Small businesses wary of hiring
Small-business owners’ confidence took a dive in the first part of the year and many say the presidential election is weighing on their minds, according to a recent survey released by Capital One.
The March national survey of some 400 for-profit small businesses, defined as having less than $10 million in annual revenue, revealed subdued hiring plans and worsening perceptions of the economy.
Just 26 percent of respondents said they plan to hire employees in the next six months, compared with 32 percent who said so this time last year and 37 percent who said so during the last election in 2012.
The share of small-business owners who said current business conditions are “excellent or good” dropped to 41 percent from 50 percent last year, while the share who identified business conditions as “poor” rose to 19 percent from 15 percent. More respondents also reported decreased sales.
The small business “confidence score,” which takes into account economic sentiment, hiring plans, recent sales and future outlook, had been trending upward since the end of 2012 but slid over the past year.
“We have seen a retraction of some sentiment,” said Brian Smith, senior vice president of small business banking at Capital One. “There’s a caution around investing.”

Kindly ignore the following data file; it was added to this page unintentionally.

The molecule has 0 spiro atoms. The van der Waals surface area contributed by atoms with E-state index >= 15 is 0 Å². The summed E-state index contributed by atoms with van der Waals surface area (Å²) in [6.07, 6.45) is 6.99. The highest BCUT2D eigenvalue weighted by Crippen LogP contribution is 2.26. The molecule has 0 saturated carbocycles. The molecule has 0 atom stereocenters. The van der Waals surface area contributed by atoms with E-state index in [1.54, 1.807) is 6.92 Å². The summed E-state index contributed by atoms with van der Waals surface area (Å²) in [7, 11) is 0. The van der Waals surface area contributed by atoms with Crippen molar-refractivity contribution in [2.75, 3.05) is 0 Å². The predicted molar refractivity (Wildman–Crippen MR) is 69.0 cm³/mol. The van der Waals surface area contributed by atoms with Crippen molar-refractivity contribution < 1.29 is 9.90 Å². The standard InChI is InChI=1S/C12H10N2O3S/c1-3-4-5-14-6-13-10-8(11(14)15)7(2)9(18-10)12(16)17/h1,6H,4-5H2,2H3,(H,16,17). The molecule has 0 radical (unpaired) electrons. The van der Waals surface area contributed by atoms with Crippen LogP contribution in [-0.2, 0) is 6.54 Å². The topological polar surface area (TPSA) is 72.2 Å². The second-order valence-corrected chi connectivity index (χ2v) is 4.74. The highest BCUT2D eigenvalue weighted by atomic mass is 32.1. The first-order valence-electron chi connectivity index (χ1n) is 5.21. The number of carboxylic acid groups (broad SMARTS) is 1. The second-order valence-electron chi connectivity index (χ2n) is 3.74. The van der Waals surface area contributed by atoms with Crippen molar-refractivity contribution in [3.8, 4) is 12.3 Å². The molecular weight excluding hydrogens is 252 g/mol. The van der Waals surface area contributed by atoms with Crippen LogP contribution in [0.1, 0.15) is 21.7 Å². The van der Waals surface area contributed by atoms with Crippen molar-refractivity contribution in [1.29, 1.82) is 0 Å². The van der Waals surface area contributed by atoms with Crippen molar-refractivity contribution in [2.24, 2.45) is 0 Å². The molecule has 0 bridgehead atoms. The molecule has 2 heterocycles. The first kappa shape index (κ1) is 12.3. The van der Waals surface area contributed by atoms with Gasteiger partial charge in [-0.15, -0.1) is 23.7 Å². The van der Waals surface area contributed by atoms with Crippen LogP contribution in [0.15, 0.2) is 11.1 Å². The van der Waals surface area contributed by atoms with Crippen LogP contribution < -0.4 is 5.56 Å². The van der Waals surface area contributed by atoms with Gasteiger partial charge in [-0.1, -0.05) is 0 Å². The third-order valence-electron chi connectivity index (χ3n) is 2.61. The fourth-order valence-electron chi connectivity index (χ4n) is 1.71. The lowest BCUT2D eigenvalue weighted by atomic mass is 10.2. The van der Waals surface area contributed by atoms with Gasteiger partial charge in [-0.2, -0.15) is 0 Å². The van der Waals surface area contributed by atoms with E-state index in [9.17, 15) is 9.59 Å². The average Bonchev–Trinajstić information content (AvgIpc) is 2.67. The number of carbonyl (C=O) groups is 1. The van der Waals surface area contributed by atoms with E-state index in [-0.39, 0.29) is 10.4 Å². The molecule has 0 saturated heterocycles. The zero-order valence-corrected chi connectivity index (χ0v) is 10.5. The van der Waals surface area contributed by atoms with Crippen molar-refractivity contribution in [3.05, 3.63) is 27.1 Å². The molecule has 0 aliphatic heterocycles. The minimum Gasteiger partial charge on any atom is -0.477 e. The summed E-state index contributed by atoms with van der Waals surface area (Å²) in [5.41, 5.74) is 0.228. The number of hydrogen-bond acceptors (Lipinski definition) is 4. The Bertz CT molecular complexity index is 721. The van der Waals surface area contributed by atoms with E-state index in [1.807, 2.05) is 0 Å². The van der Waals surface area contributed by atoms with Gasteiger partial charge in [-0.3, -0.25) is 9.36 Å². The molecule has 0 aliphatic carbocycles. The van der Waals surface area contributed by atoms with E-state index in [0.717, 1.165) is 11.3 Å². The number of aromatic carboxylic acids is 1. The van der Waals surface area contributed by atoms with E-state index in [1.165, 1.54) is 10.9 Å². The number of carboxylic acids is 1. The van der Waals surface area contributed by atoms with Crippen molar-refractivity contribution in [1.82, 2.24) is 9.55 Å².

Asked what they are most concerned about in 2016, a quarter of respondents named the upcoming presidential election.
Asked to name the greatest issue of concern when evaluating the presidential candidates, by far the most common answer was tax policies on small businesses.
Other findings surprised Smith, including the slow adoption of technology that can help owners manage and market their businesses. For example, 40 percent don’t use social media at all for their businesses.
In addition, the percentage of small businesses offering 401(k) plans to employees fell sharply to 13 percent from 24 percent at the end of 2014, Smith said.
The report emphasized that some business owners remain optimistic, with 39 percent expecting to be in a better financial position in the next six months. About half expect financial conditions to be the same.
Millennial business owners were far more likely than their older counterparts to be optimistic and to report hiring and sales growth.